Reebok-CCM Hockey Head & Face Takes Aim at Bauer RE-AKT Helmet on Protection from Rotational Acceleration

  Reebok-CCM Hockey Head & Face Takes Aim at Bauer RE-AKT Helmet on Protection
  from Rotational Acceleration

 Reebok-CCM Hockey Partners with University of Ottawa to Promote Protocol as
          Industry-Wide Standard for Rotational Acceleration Testing

Business Wire

MONTREAL -- November 06, 2012

Head injuries are a very serious issue in the sport of ice hockey, which is
why Reebok-CCM Hockey (“Reebok-CCM”) formed an exclusive partnership with the
University of Ottawa’s Neurotrauma Impact Science Laboratory. Together,
Reebok-CCM and the University of Ottawa are working to gain further knowledge
on impact management with the goal of helping the hockey industry create safer

One other equipment manufacturer who shares this goal has introduced a helmet
with claims that it has revolutionized protection against head and brain
injury. Stray comments from Bauer’s CEO and misinterpretations by some news
outlets have created a misimpression that Bauer’s RE-AKT helmet is the only
helmet that reduces rotational acceleration.

“The topic of head injuries in hockey is too important and of serious concern
to the general public to be the subject of confusion in the marketplace
regarding product performance.” says Phil Dubé, General Manager for Reebok-CCM

In fact, Reebok-CCM has at least one helmet that performs significantly better
overall than the RE-AKT helmet at reducing rotational acceleration when tested
using a peer-reviewed and scientifically published test protocol designed by
the University of Ottawa to specifically evaluate ice hockey helmets. The
results of that test were statistically significant at the 95% confidence
level, for all but one head impact location. The test also showed that
Reebok-CCM’s helmet performed better at reducing linear acceleration at high
speeds to a statistically significant degree.

Reebok-CCM believes that the University of Ottawa’s peer-reviewed and
published test protocol using a pneumatic linear impactor to measure
rotational impacts (the “UOTP”) is the best test methodology that currently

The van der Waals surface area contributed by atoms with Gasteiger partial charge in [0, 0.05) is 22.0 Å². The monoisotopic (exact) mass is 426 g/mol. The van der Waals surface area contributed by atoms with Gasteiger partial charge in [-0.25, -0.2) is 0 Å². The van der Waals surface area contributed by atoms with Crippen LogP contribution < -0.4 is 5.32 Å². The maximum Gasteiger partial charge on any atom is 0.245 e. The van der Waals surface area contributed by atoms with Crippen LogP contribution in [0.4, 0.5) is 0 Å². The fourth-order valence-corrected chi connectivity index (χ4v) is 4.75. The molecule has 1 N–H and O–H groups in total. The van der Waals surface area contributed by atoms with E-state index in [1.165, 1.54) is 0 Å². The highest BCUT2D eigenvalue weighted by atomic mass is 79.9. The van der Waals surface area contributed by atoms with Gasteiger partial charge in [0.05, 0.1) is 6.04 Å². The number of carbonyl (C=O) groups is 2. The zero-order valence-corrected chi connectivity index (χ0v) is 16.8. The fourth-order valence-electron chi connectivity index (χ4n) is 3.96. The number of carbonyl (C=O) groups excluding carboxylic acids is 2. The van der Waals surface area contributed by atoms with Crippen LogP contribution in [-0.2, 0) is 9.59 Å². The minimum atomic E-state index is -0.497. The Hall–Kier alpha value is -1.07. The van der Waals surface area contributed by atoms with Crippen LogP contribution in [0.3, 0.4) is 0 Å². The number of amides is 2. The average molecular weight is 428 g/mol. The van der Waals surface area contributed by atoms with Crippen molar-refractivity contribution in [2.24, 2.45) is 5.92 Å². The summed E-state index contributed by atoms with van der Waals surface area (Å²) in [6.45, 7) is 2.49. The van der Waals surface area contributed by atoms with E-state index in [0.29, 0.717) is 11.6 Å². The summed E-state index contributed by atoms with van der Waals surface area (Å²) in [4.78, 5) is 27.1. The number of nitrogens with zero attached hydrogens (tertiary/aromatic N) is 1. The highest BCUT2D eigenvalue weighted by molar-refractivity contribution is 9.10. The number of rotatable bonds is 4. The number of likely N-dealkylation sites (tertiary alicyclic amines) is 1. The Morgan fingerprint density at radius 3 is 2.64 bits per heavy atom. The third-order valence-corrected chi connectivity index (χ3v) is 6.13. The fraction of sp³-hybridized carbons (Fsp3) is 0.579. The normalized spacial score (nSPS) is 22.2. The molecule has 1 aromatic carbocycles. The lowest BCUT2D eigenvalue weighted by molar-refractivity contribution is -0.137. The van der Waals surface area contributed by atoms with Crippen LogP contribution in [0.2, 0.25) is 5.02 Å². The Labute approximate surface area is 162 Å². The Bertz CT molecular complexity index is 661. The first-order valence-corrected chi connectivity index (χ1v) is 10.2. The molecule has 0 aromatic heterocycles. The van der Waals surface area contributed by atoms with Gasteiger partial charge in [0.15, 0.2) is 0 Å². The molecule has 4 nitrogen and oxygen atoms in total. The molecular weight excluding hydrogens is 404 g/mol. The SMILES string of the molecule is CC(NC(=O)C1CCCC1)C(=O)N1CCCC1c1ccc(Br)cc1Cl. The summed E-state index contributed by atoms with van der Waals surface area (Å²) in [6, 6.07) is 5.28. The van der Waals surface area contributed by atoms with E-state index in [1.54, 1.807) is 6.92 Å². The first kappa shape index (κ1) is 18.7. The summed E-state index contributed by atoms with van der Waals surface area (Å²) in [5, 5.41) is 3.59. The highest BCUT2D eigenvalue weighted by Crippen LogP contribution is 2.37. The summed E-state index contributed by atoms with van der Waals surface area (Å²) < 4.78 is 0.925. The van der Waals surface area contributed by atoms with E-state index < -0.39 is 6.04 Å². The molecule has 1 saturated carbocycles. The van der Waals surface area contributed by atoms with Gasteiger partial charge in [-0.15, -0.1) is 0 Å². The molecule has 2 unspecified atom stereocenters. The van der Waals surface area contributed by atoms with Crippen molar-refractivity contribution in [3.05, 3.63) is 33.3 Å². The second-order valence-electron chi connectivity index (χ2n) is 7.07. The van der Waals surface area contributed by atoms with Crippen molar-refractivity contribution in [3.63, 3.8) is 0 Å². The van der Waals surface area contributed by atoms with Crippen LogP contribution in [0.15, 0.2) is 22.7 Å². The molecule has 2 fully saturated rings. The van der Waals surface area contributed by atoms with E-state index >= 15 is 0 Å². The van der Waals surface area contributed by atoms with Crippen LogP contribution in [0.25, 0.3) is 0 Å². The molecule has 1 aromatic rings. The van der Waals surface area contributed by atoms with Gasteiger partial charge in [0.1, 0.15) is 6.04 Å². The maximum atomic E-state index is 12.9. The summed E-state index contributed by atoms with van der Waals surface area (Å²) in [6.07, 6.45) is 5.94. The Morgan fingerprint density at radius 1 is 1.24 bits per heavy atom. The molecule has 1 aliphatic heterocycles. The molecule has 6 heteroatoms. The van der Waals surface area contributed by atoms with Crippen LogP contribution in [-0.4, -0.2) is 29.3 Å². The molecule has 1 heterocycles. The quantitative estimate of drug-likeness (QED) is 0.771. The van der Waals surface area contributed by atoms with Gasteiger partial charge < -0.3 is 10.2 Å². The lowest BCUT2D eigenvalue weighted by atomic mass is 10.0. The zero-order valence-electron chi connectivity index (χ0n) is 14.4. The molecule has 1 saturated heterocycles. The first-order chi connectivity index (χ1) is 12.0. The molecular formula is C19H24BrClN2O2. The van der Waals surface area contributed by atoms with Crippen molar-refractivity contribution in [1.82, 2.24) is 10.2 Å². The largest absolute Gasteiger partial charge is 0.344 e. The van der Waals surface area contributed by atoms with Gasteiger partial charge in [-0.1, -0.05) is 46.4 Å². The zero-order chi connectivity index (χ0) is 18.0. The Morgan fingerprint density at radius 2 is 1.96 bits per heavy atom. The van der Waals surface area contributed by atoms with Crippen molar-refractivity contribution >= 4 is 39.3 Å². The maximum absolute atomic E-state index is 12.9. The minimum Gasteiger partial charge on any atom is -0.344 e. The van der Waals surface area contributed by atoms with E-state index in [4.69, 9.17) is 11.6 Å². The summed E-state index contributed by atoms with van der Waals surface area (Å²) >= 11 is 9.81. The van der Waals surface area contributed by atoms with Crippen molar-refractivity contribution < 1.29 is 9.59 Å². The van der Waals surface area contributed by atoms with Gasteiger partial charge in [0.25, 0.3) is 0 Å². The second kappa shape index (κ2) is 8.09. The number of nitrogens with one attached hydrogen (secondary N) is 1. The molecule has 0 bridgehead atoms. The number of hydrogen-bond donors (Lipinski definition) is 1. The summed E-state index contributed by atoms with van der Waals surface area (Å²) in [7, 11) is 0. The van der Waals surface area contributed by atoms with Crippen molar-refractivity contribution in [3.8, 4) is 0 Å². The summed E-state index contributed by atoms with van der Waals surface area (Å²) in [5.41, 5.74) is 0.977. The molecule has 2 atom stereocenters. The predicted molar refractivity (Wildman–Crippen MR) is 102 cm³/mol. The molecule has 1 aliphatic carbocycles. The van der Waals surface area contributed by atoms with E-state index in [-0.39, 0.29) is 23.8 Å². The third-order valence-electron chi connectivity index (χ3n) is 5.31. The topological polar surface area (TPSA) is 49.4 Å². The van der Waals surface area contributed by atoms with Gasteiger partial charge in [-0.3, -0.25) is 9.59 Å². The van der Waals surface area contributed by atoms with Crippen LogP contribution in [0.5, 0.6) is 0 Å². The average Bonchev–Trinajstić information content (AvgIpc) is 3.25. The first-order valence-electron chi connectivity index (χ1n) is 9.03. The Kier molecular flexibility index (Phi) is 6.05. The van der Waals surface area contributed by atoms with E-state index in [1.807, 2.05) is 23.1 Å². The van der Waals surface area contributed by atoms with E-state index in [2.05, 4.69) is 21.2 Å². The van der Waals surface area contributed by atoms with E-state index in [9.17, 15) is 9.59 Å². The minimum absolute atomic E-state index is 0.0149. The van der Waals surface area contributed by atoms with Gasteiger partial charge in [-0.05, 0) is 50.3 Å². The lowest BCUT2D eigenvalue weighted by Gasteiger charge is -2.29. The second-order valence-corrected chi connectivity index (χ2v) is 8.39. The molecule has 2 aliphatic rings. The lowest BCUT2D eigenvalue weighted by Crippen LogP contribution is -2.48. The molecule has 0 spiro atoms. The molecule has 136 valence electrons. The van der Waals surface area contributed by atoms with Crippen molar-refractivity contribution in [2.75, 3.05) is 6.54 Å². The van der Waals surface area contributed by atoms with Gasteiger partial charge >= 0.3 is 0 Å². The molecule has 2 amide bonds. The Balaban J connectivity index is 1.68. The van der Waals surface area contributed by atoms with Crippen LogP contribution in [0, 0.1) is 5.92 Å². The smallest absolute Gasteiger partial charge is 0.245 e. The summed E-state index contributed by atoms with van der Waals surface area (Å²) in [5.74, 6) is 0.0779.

exists to measure rotational impact forces for hockey helmets. The linear
impactor simulates player-to-player contact and is similar to a test device
created at Wayne State University for the reconstruction of National Football
League helmet-to-helmet collisions. There are other test protocols developed
in other industries for different types of helmets, such as those worn in
motocross or equestrian activities, but those tests do not simulate impacts in
a manner that truly mimics the rotational acceleration that can be experienced
by hockey players.

Hockey is a contact sport and no helmet is going to prevent all injuries to
the head and brain; however, Reebok-CCM is always striving to develop the
safest and most protective and innovative technology. Testing helmets with the
right test is an important step in accurately assessing the protective
capabilities of a helmet which is why Reebok-CCM will continue to work with
the University of Ottawa to promote the UOTP as the industry-wide testing
standard for measuring rotational acceleration.

Reebok-CCM Hockey, a subsidiary of the adidas Group, is headquartered in
Montreal. With operations in Canada, the United States and Europe, the Company
is the world's largest designer, manufacturer and marketer of hockey equipment
and related apparel under two of the most recognized hockey brand names:
Reebok Hockey and CCM Hockey. Reebok-CCM Hockey equips more professional
hockey players than any other company, including superstars like Sidney Crosby
and Gabriel Landeskog. Reebok-CCM Hockey is also the official outfitter of the
National Hockey League, the American Hockey League, the Canadian Hockey
League, and several NCAA and national teams. For more info, visit: and


Colleen Doran, 646-619-2812
Senior Account Executive
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